Prevention System’s Benefits Exceed Cost and Has Sustained Effects

July 2012
Photo shows a teenage girl walking alone in a schoolyard and glancing over her shoulder at a pair of teens behind her.

Each $1 that towns invested in Communities That Care (CTC) during a 5-year randomized trial of the prevention system set the stage for a return of $5.30, according to Drs. Margaret Kuklinski, J. David Hawkins, and colleagues at the University of Washington. The researchers based their estimate on the reductions in smoking and delinquency observed during the fourth year of the study among eighth-graders whose towns implemented CTC in the trial and the projected total costs of smoking, delinquency, and crime over individuals’ lifetimes. The real cost advantage of CTC may be larger, the researchers note, as the intervention also delayed youths’ initiation of alcohol use and binge drinking. Some of the benefits will accrue to the towns that implemented CTC in the trial; the rest will go to the youths whose behaviors were positively affected by the system, their families, and other individuals and systems with which they come into contact throughout their lives.

In the first stage of the trial, middle-school students in towns that used CTC demonstrated less delinquency, less initiation of alcohol and tobacco use, and less binge drinking than students in comparison towns (“Prevention Program Averts Initiation of Alcohol and Tobacco Use”). A new stage of the same trial, with 4,407 youths who joined the trial when they were in 5th grade, found that those who lived in CTC towns continued to smoke less, engage in fewer delinquent behaviors, and use less alcohol in 10th grade, compared with youths from control towns. For example, among youths who had not yet initiated problem behaviors by 5th grade, those in CTC towns were 38 percent less likely to report initiating alcohol use and 46 percent less likely to initiate cigarette use in 10th grade than students in control communities.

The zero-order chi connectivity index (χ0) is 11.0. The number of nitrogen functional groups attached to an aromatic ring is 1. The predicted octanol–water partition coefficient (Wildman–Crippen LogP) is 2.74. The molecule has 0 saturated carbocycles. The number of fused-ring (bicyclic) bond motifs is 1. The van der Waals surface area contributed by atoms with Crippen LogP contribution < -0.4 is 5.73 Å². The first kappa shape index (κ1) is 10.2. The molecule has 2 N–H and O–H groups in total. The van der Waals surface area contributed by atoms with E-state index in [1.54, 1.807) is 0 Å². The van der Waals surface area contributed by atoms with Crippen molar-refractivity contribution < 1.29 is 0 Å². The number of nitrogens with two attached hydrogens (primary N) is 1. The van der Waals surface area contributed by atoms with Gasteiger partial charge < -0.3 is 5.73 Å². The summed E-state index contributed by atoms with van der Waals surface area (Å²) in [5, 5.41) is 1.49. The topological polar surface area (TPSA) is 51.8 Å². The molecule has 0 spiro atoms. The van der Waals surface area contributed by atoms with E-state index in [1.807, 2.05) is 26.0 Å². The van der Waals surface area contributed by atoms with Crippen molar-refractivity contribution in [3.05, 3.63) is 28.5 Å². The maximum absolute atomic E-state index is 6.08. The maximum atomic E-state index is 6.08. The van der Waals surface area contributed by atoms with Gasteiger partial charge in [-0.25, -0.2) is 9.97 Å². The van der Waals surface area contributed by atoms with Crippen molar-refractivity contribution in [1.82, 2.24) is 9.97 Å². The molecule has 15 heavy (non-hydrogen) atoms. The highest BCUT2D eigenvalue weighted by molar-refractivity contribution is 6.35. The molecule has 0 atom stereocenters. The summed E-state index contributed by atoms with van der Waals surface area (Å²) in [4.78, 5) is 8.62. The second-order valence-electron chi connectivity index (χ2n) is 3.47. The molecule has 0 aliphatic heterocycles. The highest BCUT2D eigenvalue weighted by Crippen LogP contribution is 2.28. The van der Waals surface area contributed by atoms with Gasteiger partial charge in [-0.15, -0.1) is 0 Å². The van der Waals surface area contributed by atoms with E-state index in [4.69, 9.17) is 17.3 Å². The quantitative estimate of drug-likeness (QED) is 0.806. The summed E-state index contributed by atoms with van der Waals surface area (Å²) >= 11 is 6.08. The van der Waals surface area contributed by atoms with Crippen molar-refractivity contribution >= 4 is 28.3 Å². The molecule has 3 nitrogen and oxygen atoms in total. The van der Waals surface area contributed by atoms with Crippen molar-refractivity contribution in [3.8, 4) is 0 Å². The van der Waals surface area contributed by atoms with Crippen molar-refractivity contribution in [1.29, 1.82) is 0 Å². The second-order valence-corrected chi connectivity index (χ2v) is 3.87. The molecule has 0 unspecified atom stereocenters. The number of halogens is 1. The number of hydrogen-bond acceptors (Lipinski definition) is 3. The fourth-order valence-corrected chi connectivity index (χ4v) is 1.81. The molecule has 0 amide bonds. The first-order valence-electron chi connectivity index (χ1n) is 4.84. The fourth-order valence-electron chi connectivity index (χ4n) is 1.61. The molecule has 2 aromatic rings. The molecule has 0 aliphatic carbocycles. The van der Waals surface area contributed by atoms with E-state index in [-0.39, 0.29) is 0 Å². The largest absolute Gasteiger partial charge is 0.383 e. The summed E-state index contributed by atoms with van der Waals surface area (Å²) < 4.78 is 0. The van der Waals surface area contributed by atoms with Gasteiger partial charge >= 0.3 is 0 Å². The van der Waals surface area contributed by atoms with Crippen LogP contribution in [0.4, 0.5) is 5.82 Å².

These results, a year after the end of the intervention phase of the trial, bode well for the long-term efficacy of the system. Taken together, the findings of Drs. Hawkins and Kuklinski indicate that CTC has enduring, cost-effective benefits that may alter the course of adolescent behavior and bolster public health. For more information on CTC, see


Hawkins, J.D., et al. Sustained decreases in risk exposure and youth problem behaviors after installation of the Communities That Care prevention system in a randomized trial. Archives of Pediatrics and Adolescent Medicine 166(2):141-148, 2012. Full Text Available

Kuklinski, M.R., Briney, J.S., Hawkins, J.D., and Catalano, R.F. Cost-benefit analysis of Communities That Care outcomes at eighth grade. Prevention Science 13(2):150-161, 2012. Abstract Available

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